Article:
Genus Anaciaeschna Selys, 1878
evening hawkers

Type species: Anaciaeschna jaspidea Burmeister, 1839


The genus owes its scientific name to its combination of venation characters of both Anax and Aeshna, the latter now split into three genera in tropical Africa. Seven species range from southern Asia to the Pacific, while A. triangulifera is rather thinly spread in eastern and southern Africa and Madagascar. It is encountered mostly in forest, from highlands down to sea-level. It probably breeds in standing water and, as its vernacular name indicates, adults are most active at dusk. They recall Zosteraeschna ellioti or Z. usambarica in the field, but are medium-sized (hindwing 41-45 mm) and the male’s face is bluish white, the eyes are bright blue in life (but brown when young), and the small abdomen spots are also bluish. Green markings and eyes predominate in similar-sized African aeshnid males. [Adapted from Dijkstra & Clausnitzer 2014]


Male of genus is similar to Pinheyschna by (a) frons about ½ as wide as head; (b) auricles present; (c) IR3 clearly forked proximal to Pt; IR2 extends at most halfway under Pt; (d) R3 not or only weakly arched forward near distal end of Pt; (e) distal end of Rspl directed at wing tip or point posterior of it; anal triangle present; (f) membranule large, broadly bordering anal triangle; (g) Hw tornus angled, and Hw cubital field always of 2 rows at base; (h) anal triangle almost reaches tornus. However, differs by (1) vertex with 2 pale spots; stem of black mark on frons is broad triangle; (2) eyes bright blue rather than greenish in life; (3) R3 fairly abruptly arched forward near distal end of Pt, rather than gradually curved backward near distal end of Pt; (4) membranule borders anal triangle for more, rather than less, than ½ its length. [Adapted from Dijkstra & Clausnitzer 2014; this diagnosis not yet verified by author]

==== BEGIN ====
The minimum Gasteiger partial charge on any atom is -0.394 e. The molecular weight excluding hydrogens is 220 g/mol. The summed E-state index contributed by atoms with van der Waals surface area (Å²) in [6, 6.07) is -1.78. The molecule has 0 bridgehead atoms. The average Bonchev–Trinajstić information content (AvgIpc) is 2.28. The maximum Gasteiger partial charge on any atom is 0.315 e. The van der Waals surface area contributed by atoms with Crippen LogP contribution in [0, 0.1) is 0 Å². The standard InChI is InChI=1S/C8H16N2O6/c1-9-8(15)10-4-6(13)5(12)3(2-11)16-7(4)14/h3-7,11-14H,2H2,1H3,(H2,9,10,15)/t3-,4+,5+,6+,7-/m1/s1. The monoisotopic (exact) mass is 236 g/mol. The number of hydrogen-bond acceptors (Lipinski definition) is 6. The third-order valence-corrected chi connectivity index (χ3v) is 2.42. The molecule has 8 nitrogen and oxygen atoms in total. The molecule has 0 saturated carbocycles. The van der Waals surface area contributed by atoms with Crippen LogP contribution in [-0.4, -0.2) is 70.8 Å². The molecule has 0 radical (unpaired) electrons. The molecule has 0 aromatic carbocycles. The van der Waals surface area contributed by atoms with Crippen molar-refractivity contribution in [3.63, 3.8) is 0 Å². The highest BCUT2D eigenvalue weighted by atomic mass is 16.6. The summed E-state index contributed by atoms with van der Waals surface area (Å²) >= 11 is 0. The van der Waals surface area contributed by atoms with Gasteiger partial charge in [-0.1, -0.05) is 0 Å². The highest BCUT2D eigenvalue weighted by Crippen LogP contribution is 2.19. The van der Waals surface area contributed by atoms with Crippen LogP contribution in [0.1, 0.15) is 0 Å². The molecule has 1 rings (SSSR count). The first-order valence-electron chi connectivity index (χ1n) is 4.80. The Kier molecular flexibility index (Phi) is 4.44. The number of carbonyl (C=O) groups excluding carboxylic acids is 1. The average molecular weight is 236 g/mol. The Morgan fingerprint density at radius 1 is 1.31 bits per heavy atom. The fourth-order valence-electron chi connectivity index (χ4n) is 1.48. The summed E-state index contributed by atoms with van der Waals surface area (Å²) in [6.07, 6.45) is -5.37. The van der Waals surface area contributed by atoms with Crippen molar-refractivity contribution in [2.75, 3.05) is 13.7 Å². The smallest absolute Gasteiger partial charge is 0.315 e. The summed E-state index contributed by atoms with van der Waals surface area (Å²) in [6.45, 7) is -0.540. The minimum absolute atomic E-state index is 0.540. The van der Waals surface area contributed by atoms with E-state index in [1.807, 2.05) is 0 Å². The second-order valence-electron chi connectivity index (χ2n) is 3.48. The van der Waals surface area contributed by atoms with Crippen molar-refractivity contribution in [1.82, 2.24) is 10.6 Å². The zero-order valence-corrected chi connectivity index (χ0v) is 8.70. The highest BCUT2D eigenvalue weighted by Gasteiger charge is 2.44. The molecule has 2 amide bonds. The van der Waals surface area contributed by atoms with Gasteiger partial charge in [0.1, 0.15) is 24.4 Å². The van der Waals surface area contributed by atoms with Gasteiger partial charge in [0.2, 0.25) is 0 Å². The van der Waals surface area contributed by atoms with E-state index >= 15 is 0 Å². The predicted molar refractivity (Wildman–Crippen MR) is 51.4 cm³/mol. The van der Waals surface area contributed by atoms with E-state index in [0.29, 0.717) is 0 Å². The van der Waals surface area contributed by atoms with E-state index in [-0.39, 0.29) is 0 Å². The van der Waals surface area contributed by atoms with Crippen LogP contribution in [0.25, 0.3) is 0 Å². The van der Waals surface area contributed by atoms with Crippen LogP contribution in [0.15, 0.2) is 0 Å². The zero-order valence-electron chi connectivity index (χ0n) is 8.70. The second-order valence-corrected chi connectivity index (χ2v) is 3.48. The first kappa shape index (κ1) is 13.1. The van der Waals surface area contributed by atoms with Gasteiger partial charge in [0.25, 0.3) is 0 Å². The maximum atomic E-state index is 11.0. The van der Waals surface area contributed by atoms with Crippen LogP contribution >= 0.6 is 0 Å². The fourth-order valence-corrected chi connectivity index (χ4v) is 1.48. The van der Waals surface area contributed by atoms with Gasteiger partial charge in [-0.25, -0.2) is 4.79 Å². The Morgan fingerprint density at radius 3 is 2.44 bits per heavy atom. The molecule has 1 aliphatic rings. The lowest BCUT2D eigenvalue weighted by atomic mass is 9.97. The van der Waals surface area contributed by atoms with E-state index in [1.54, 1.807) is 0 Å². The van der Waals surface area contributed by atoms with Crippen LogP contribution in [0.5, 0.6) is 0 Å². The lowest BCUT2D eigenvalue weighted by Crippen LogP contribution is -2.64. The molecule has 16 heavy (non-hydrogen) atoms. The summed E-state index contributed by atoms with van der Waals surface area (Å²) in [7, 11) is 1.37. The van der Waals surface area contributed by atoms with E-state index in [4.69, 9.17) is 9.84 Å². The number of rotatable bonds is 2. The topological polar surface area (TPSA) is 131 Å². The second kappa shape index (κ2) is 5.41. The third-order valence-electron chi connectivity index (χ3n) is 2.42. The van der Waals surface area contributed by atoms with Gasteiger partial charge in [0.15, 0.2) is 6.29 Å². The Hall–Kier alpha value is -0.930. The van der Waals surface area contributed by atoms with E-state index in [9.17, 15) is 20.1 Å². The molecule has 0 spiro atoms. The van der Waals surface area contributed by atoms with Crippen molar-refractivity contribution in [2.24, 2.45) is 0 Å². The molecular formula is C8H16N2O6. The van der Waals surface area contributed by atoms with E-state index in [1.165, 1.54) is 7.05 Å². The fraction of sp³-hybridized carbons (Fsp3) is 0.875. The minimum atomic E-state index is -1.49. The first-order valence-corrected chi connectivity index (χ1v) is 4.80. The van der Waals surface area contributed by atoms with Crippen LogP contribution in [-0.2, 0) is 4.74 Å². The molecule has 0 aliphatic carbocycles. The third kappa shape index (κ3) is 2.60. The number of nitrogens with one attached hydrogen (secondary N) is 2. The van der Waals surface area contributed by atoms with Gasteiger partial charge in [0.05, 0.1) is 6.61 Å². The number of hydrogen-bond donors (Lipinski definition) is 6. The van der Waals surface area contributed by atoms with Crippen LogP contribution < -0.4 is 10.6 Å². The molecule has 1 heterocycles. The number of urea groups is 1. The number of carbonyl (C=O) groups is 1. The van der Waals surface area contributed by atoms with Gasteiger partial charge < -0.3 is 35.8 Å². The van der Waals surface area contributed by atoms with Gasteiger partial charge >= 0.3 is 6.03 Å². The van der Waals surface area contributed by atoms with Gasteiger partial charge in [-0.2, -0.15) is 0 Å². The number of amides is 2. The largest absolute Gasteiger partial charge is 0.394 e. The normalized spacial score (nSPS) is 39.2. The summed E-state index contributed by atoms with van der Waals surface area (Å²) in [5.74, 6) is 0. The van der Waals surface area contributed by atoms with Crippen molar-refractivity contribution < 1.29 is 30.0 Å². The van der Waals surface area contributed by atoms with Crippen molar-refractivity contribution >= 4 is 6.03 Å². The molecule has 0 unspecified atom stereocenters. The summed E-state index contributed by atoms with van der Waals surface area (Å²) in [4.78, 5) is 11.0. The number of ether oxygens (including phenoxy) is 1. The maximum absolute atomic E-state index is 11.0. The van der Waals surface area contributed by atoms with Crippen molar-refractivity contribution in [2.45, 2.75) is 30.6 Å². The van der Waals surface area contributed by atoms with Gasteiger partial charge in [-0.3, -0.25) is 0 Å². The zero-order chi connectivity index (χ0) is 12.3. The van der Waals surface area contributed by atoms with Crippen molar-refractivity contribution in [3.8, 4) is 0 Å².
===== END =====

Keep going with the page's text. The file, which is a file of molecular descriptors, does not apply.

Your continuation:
Anaciaeschna triangulifera McLachlan, 1896. Male © Warwick Tarboton

Map citation: Clausnitzer, V., K.-D.B. Dijkstra, R. Koch, J.-P. Boudot, W.R.T. Darwall, J. Kipping, B. Samraoui, M.J. Samways, J.P. Simaika & F. Suhling, 2012. Focus on African Freshwaters: hotspots of dragonfly diversity and conservation concern. Frontiers in Ecology and the Environment 10: 129-134.


  • Ris, F. (1921). The Odonata or Dragonflies of South Africa. Annals South African Museum, XVIII, 245-452. [PDF file]
  • Pinhey, E.C.G. (1961). Dragonflies (Odonata) of Central Africa. Occasional Papers Rhodes-Livingstone Museum, 14, 1-97. [PDF file]
  • Schouteden, H. (1934). Annales Musee Congo belge Zoologie 3 Section 2, 3, 1-84. [PDF file]

Citation: Dijkstra, K.-D.B (editor). African Dragonflies and Damselflies Online. [2024-06-21].